‘That’s always something that I think people can relate to, not being quite Black enough for back home because you’ve been culturally socialised in the UK, and then not quite British enough either because of your skin colour.’
Georgina calls it racial imposter syndrome. It’s this sense of feeling like a fraud, or that you have to justify your own position and identity in terms of your race. She felt this as a child, and she still feels it even now she knows that she is Nigerian.
‘I still don’t know anything about where I am from,’ she says. ‘That element of feeling like an imposter in my Nigerianness, I think that will still be there for a while, because you learn cultural customs through family osmosis, and I don’t have that right now.’
In her book, Georgina paints a picture of a truly contented childhood. She was loved, secure, and never wanted for anything. Apart from this fundamental deception, Georgina’s memories of her early life are overwhelmingly happy ones.
She says that discovering the truth fragmented this somewhat, that the silence around race from her parents and her wider family, fractured her sense of self and her stability. It was really difficult for Georgina to reconcile this with the undeniable love and warmth she felt growing up. The two experiences didn’t seem to marry up.
‘Sometimes I felt like I was going mad,’ she says. ‘It was really difficult at times.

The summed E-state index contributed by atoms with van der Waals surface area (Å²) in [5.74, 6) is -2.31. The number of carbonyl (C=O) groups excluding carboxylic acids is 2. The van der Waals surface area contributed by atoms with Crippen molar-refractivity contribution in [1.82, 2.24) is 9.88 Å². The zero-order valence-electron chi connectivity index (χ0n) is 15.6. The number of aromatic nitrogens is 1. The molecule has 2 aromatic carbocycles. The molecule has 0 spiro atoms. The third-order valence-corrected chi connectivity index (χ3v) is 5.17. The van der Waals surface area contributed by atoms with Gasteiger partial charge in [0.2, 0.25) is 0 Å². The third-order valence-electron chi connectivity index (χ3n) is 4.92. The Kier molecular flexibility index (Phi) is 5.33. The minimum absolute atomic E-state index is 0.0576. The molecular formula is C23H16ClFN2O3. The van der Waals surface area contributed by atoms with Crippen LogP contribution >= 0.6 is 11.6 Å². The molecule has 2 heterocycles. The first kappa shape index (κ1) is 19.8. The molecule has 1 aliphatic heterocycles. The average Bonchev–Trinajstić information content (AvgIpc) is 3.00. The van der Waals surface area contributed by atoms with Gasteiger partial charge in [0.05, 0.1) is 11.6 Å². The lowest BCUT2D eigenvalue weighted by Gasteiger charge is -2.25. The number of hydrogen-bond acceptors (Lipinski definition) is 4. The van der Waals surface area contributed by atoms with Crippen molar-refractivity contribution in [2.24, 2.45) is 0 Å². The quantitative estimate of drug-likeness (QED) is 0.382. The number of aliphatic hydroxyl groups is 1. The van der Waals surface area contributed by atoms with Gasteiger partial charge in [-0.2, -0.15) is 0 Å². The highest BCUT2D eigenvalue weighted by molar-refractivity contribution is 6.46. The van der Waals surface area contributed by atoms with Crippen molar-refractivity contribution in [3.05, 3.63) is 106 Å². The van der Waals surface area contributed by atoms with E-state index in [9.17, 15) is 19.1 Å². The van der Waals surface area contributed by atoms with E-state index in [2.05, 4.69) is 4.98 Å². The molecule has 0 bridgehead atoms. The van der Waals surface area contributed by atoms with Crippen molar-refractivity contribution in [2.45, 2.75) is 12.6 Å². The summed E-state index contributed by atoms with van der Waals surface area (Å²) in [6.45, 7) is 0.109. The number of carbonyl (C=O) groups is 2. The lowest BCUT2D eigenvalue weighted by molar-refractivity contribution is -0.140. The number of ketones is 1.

‘When I came back from travelling, I decided to really stick with therapy. I was really lucky that I could afford a Black, female therapist each week, and my mum paid for another therapist, for the pair of us to go and see together.
‘My therapist really helped me understand that there was love in my upbringing, and that shouldn’t overshadow this kind of secret. But it took months for me to calm down, it took months for me to be able to reconcile the two elements of my upbringing.
‘There was love, but there was also a huge secret that I was carrying on behalf of my parents. That was really tricky.’
On the flip-side, Georgina says the family-wide silence about her mum’s infidelity is what kept their family together.
‘It was my dad who swallowed that, and stayed and raised me and showered me with so much love,’ she explains. ‘The silence was the best thing that happened to me, but also one of the worst.
‘And when it all came out, I was so fragmented. I really had to do a lot of work to piece myself back together.
‘But, I put myself in my parents’ shoes and I felt like OK, I can remember all the love that we had . I can remember everything that happened in my childhood that was full of joy. Other than this secret, we had a really happy family. And I just had to not lose sight of that. Therapy really helped me reconcile those two elements.’
Georgina hopes that sharing her story will help to make narratives about race and belonging less prescriptive and less limited. She also hopes people will stop making assumptions about a person’s identity based solely on how they look.
‘We really need to have a bit more empathy for people whose identities have been formed in those gaps in between expectations,’ says Georgina.
‘We can’t look at a person of a minority heritage and assume to know what they have a cultural affinity with. But we need to stop doing that, because it’s really reductive to all of us.
‘If you don’t know your family history, if you have been denied access to knowing about your heritage – as many people have for many reasons – it can cause a lot of shame. This is why it’s so important to share these stories, and it’s encouraging to see how the conversation is moving on.’